W&L to Host Conference on Advertising and the Liberal Arts

Amanda Bower, associate professor of business administration at Washington and Lee University

Amanda Bower

As far as Washington and Lee University business administration professor Amanda Bower is concerned, a liberal arts education provides the very best preparation for a career in advertising and its related fields.

To prove her point, Bower is bringing about a dozen Washington and Lee alumni who are currently working in advertising and marketing back to campus to share their experiences with W&L students in the first annual AdLib Conference, to be held on March 29 and 30, 2012.

AdLib stands for Liberal Arts in Advertising. Bower conceived the conference and is working with John Jensen, assistant dean of W&L's Williams School of Commerce, Economics, and Politics, to stage the two-day event.

"We want students from first years to seniors who are interested, or think they might be, to come and learn about the possibilities and maybe be inspired," said Bower. "There will be something of value for everyone, including people who are trying to figure out what their major will be."

One of the aims of the conference is to demonstrate to students the value of a liberal arts education for a career in advertising, marketing and related fields such as digital media, social media and mobile technology.

"A liberal arts education gives students the structure they need to know how to think, so when a new product comes along they know what to do with it, how to think about it,” she said. “For example, mobile phones are changing how people talk to each other, how they shop, where they shop, when they shop. Those are the kinds of things that a sociologist or an anthropologist would be best qualified to study. Advertising requires a sort of culture junkie-ness where you're interested in all aspects of what’s going on in culture, and understanding how information spreads."

According to Bower, students interested in theater, creative writing and other majors will find the conference useful. "We will have alumni at the conference from ad-related fields representing different majors, because you don’t have to be a business major to go into advertising," she said. "Advertising is not what people think it is. It's not just making an ad and putting it on TV like you see in 'Mad Men.' Advertising today is more about consumer engagement, involvement and participation. It's about how consumers help make brands, how they play with a brand and have fun with it. So it requires a diverse skill set."

The conference includes panels that will discuss certain themes:

  • Career Navigation Panels will inform students at all stages of their careers at W&L about the timing of appropriate activities and the expectations of the job market. Additionally, alumni will advise students on opportunities to pursue during their four years at W&L.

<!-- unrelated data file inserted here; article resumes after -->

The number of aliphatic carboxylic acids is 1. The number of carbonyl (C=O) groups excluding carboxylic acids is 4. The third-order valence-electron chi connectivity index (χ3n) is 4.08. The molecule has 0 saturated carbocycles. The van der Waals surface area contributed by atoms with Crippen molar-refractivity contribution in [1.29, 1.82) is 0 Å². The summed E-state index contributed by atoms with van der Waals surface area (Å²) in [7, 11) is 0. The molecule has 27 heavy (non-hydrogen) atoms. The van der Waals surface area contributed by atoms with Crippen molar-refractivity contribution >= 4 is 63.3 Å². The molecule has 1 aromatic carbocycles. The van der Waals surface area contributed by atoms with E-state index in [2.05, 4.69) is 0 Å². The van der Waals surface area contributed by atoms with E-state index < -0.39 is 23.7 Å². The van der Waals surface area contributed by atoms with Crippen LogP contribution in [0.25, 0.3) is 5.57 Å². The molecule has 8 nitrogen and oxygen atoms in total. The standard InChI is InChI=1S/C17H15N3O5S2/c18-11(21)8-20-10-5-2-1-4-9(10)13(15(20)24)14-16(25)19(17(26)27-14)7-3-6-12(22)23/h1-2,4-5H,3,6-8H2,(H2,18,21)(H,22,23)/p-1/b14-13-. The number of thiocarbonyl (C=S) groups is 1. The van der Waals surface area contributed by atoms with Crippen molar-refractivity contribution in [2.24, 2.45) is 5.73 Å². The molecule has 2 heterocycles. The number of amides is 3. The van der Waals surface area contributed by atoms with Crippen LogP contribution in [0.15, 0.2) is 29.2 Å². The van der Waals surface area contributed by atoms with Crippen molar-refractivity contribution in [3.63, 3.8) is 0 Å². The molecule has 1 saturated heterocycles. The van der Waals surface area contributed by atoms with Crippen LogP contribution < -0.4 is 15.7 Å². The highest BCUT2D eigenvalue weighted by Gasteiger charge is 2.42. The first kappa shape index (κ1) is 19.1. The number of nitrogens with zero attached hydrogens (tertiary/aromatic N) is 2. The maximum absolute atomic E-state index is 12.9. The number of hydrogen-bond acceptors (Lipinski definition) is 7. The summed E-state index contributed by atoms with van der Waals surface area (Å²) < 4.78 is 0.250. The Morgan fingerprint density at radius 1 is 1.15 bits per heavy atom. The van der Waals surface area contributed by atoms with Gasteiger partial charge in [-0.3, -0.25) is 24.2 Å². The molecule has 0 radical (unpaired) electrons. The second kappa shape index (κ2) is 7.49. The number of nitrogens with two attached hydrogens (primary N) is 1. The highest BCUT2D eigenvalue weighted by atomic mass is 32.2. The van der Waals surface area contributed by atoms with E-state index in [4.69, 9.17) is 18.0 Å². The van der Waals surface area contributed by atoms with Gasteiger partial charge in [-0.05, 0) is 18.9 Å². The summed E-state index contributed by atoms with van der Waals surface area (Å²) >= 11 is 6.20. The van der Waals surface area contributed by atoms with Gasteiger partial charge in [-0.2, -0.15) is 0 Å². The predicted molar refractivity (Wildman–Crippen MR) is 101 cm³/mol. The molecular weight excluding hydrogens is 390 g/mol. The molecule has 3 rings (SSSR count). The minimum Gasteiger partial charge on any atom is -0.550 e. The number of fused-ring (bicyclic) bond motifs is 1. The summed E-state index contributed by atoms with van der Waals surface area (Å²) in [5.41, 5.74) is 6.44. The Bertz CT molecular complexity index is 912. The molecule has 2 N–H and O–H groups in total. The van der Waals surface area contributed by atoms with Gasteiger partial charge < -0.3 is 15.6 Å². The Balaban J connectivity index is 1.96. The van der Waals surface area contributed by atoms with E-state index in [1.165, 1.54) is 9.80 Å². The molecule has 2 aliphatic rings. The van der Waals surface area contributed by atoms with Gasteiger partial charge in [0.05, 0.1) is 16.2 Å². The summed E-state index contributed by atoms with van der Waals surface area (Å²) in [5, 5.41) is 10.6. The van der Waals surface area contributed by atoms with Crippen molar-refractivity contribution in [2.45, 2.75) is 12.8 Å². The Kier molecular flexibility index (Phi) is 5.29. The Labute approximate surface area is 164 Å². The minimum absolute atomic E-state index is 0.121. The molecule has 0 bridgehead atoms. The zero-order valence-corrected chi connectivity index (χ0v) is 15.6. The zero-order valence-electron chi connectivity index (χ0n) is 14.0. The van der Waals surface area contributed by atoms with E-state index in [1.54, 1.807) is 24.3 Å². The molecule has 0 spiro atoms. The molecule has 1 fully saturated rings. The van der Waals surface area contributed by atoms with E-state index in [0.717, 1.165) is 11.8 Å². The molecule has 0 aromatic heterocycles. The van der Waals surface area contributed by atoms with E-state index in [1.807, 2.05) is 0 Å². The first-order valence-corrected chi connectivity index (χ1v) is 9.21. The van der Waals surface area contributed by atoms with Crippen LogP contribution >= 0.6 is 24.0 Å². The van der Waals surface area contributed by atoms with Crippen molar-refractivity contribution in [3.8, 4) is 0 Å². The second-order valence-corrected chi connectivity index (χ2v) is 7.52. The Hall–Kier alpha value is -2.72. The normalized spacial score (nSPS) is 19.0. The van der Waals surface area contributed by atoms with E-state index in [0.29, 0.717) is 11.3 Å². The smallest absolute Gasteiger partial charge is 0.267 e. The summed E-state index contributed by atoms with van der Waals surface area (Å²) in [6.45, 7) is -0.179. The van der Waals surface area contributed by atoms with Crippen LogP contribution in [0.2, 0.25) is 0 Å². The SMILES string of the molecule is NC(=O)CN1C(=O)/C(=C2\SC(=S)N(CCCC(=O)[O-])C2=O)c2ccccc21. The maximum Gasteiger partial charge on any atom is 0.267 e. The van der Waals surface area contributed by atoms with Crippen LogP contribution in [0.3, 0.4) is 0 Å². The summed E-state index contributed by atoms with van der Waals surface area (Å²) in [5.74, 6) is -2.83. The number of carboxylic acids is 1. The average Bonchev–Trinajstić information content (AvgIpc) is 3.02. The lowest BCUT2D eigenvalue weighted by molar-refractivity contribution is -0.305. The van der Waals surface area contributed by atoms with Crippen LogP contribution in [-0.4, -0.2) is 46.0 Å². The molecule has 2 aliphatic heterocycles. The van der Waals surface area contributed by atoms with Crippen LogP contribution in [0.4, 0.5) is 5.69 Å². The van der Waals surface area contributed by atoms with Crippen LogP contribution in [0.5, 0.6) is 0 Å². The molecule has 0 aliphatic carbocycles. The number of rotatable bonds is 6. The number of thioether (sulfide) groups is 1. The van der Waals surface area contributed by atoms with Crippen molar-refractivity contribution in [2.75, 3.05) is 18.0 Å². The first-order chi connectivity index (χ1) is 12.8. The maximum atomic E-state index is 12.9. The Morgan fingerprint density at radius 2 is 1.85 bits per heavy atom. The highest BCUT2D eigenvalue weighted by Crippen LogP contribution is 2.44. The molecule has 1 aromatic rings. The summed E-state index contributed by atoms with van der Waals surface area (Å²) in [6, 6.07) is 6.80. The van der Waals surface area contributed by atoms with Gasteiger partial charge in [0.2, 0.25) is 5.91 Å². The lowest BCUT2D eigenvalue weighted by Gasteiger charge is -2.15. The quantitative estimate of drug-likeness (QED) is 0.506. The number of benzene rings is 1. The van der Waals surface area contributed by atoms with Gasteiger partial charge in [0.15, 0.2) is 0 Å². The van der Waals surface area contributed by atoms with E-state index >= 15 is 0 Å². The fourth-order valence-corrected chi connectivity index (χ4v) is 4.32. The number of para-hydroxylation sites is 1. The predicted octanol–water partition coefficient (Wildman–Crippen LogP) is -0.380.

• "Welcome to the Advertising World" will examine the types of careers, agencies and communications available—what's traditional, what’s cutting edge and how the differences are being resolved. Students will see agency reels, learn about agency culture and hear about how familiar campaigns were formed.
  • Career Development Workshops will provide small-group feedback from alumni to help participating students better package and present their resumes, cover letters, job interviews and networking skills.

In addition, alumni will talk about their own careers. For example, the keynote speaker is John Zamoiski '74, who started his career as an advance man for Ringling Brothers and Barnum and Bailey, worked on tours for musical artists and Broadway shows, developed strategies for corporate-sponsorship promotion, chaired the Promotion Marketing Association and founded three award-winning agencies.

"He's really quite a guy and was very helpful in getting this conference off the ground," said Bower. "All the alumni are really excited to come back to W&L, and a lot of them are young people who are doing fantastic things."

Over the years, Bower has occasionally brought W&L alumni back to campus to advise students on how to prepare for the job market. On the last occasion, students filled the large room to capacity. "We had people sitting on the stairs," said Bower. "And I thought this is something that's really valuable. And then I had the idea to create the AdLib conference. We have multiple sponsors for this first year, so I think it's going to be pretty successful."

The schedule for Friday, March 30:

10:10 a.m.-11:05 a.m.:
1. "How to Get a Job in Advertising" in Hillel 101 with Professor Amanda Bower and Marty Ritter
2. "How to Get a Job in PR" in Stackhouse with Laura Hornbuckle
3. Casual Coffee Meet-and-Greet in Commons 116 with Don Hogle, Stephanie Mansey, Gerard McKee, and Rich Weinstein

11:15 a.m.-12:10 p.m.:
1. "How to Get a Job in Advertising" in Hillel 101 with Professor Amanda Bower and Marty Ritter
2. "Semiotics Reading and Using Cultural Codes in Advertising' in Stackhouse with Don Hogle
3. Casual Coffee Meet-and-Greet in Commons 116 with Will Chamberlin, John Zamoiski, Laura Hornbuckle, and Brad Haugen

1:p.m.-1:50 p.m.:
Guest Speaker, Brad Haugen in Hillel 101

2 p.m.-3:25 p.m.:
"Welcome to the Ad World: Ad Orientation" in Stackhouse

3:35 p.m.-5 p.m.:
"How Media Has Changed the World of Advertising" in Stackhouse

News Contact:
Sarah Tschiggfrie
News Director
stschiggfrie@wlu.edu
540-458-8235

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